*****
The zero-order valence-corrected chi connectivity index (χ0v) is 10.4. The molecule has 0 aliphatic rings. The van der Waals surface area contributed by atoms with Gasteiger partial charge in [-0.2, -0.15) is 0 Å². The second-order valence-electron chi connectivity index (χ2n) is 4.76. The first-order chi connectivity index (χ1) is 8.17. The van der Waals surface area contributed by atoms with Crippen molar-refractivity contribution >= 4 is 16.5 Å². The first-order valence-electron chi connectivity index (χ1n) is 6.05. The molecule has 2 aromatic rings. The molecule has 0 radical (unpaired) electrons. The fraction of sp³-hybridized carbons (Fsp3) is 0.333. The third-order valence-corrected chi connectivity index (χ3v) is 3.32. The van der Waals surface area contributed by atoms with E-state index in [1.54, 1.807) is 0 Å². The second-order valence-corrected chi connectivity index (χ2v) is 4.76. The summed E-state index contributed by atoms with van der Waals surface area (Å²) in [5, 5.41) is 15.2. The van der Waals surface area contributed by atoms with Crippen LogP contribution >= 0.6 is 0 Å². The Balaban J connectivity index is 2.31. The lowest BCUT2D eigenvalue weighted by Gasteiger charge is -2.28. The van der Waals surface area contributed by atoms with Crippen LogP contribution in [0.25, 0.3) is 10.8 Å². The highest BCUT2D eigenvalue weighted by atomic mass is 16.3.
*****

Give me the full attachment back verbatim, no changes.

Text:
The zero-order valence-corrected chi connectivity index (χ0v) is 10.4. The molecule has 0 aliphatic rings. The van der Waals surface area contributed by atoms with Gasteiger partial charge in [-0.2, -0.15) is 0 Å². The second-order valence-electron chi connectivity index (χ2n) is 4.76. The first-order chi connectivity index (χ1) is 8.17. The van der Waals surface area contributed by atoms with Crippen molar-refractivity contribution >= 4 is 16.5 Å². The first-order valence-electron chi connectivity index (χ1n) is 6.05. The molecule has 2 aromatic rings. The molecule has 0 radical (unpaired) electrons. The fraction of sp³-hybridized carbons (Fsp3) is 0.333. The third-order valence-corrected chi connectivity index (χ3v) is 3.32. The van der Waals surface area contributed by atoms with E-state index in [1.54, 1.807) is 0 Å². The second-order valence-corrected chi connectivity index (χ2v) is 4.76. The summed E-state index contributed by atoms with van der Waals surface area (Å²) in [5, 5.41) is 15.2. The van der Waals surface area contributed by atoms with Crippen LogP contribution >= 0.6 is 0 Å². The Balaban J connectivity index is 2.31. The lowest BCUT2D eigenvalue weighted by Gasteiger charge is -2.28. The van der Waals surface area contributed by atoms with Crippen LogP contribution in [0.25, 0.3) is 10.8 Å². The highest BCUT2D eigenvalue weighted by atomic mass is 16.3.